The Prophet is the human norm in respect both of his individual and of his collective functions, or again in respect of his spiritual and earthly functions. Essentially he is equilibrium and extinction: equilibrium from the human point of view and extinction in relation to God. The Prophet is Islam; if Islam presents itself as a manifestation of truth, of beauty and of power- and it is indeed these three elements which inspire it and which, on various planes, it tends by its nature to actualize- the Prophet for his part incarnates serenity, generosity and strength. These virtues could also be enumerated in the inverse order, that is according to the ascending hierarchy of their values and by reference to the degrees of spiritual realization; strength is the affirmation – if need be combative – of Divine Truth both in the soul and in the world, and here lies the distinction drawn in Islam between the two kinds of holy warfare, the greater ( akbar) and the lesser ( asghar), or the inner and the outer; generosity compensates for the aggressive aspect of strength; it is charity and pardon. The two complementary virtues of strength and generosity culminate – or are in a sense extinguished – in a third virtue, serenity, which is detachment from the world and from the ego, extinction in face of God, knowledge of the Divine and union with It.
“Verily God and his angels bless the Prophet; Oh! Ye who believe, bless him and give him salutation” (Quran, XXXIII, 56). This verse forms the scriptural foundation of the “Prayer on the Prophet” – or more precisely the “Blessing of the Prophet” – a prayer which is in general use in Islam because both the Quran and the Sunna recommend it, though it takes on a special character in esoterism where it becomes a basic symbol. The esoteric meaning of this verse is as follows: God, Heaven and Earth – or, the Principle (which is unmanifest), supraformal manifestation (the angelic states) and formal manifestation (comprising both men and the jinn, in other words the two categories of corruptible beings, whence the need for an injunction) – confer (or transmit, as the case may be) vital graces on universal Manifestation, or, in another respect, on the center of that Manifestation, namely the cosmic Intellect. One who blesses the Prophet blesses by implication the world and the universal Spirit (Ar-Ruh), the Universe and the Intellect, both the Totality and the Center, so that the blessing, multiplied tenfold, comes back from each of these manifestations of the Principle21 on him who has truly put his heart into this prayer.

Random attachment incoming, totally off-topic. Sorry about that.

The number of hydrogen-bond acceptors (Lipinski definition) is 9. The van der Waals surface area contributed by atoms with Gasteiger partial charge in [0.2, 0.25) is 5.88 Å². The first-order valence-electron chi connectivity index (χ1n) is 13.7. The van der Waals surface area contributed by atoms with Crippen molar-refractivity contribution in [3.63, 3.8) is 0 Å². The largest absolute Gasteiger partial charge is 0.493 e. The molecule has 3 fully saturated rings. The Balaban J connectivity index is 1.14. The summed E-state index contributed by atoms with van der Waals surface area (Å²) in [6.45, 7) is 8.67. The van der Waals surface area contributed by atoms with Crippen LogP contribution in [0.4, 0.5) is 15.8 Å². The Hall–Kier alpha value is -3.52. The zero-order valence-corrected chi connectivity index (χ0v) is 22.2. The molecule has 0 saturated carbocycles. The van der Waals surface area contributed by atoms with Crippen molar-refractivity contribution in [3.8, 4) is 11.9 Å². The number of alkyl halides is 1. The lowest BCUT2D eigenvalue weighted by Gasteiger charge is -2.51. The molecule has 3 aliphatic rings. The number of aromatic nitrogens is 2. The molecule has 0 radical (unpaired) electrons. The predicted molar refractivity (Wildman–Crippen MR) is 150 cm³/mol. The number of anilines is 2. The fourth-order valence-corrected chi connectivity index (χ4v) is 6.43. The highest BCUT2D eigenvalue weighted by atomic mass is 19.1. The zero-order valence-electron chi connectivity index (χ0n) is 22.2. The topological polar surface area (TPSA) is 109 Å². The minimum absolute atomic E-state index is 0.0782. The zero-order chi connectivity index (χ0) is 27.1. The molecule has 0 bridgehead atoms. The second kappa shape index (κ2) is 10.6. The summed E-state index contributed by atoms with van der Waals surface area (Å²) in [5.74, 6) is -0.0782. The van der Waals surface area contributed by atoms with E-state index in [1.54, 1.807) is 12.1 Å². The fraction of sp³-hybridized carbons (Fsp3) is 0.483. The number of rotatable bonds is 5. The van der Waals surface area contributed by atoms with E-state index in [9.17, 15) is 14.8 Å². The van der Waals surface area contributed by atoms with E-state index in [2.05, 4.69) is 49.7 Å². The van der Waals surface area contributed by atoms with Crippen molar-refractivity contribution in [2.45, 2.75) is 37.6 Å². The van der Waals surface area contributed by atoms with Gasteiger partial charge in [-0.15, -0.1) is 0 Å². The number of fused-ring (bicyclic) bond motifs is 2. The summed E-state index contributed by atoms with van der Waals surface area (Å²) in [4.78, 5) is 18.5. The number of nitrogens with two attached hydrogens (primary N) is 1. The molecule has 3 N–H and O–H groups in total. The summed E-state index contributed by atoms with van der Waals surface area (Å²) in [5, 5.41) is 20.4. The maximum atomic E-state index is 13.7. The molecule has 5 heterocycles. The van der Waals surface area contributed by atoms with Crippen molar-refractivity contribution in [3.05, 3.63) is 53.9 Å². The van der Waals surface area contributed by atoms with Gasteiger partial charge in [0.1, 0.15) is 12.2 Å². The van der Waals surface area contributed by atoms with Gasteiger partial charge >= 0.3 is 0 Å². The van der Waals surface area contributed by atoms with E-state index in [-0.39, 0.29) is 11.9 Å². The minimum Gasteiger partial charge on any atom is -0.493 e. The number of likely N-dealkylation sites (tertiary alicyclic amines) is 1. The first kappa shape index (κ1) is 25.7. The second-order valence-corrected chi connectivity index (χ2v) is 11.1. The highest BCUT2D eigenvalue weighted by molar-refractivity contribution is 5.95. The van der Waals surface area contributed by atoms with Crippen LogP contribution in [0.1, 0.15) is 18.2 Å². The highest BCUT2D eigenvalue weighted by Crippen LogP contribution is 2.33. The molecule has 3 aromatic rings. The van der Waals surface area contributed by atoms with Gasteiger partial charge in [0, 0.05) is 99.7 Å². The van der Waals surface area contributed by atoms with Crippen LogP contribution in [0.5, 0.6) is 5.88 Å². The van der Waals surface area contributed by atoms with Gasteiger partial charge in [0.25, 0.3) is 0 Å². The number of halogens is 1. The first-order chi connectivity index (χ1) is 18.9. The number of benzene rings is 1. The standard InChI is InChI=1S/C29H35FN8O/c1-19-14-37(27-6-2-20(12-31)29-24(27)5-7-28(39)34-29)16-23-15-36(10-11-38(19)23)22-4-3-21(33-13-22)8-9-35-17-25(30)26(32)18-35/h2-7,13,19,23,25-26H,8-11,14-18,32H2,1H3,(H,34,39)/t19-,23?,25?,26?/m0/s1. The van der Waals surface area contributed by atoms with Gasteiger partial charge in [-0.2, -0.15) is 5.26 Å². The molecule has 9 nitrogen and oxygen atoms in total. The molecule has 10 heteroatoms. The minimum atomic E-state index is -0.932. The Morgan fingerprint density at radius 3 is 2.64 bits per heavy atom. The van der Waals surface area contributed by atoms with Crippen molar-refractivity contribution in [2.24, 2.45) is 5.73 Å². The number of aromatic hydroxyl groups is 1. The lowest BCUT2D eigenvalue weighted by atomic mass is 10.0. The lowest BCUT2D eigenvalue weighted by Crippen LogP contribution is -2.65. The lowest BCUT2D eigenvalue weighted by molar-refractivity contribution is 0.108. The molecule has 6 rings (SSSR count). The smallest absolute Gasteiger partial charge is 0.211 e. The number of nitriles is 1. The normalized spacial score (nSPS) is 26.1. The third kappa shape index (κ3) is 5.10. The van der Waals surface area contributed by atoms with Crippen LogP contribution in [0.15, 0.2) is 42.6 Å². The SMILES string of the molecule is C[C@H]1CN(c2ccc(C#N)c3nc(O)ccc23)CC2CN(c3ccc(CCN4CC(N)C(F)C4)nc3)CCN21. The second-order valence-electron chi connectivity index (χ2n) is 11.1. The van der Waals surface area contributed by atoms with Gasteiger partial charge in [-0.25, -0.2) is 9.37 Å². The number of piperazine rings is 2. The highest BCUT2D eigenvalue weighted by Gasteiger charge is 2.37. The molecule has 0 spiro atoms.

The initiatory intention of the Prayer on the Prophet is the aspiration of man towards his totality. Totality is that of which we are a part; and we are a part, not of God who is without parts, but of Creation, which- taken as a whole is the prototype and norm of our being, while its center, Ar-Ruh, is the root of our intelligence; this root is a vehicle for the Uncreated Intellect, increatus et increabile according to Meister Eckhart. The totality is perfection while the part as such is imperfect, for it manifests a rupture of the existential equilibrium and so of the totality. In the sight of God we are either nothing or everything, depending on the point of view, but we are never “a part”; we are, on the other hand, a part in relation to the Universe, which is the archetype, the norm, equilibrium, perfection; it is “Universal Man” (Al-Insiin al-Kamil) of which the human manifestation is the Prophet, the Logos, the Avatara. The Prophet – still envisaged in the esoteric and universal meaning of the term- is thus the totality of which we are a fragment. But this totality is also manifested in us, and in a direct manner: it is the intellectual center, the “Eye of the Heart,” seat of the Uncreated, the celestial or divine point in relation to which the ego is the microcosmic periphery, the we are peripheral in relation to the Intellect (Ar-Ruh) and a part in relation to Creation (Al-Khalq).
Excerpt from Understanding Islam by Frithjof Schuon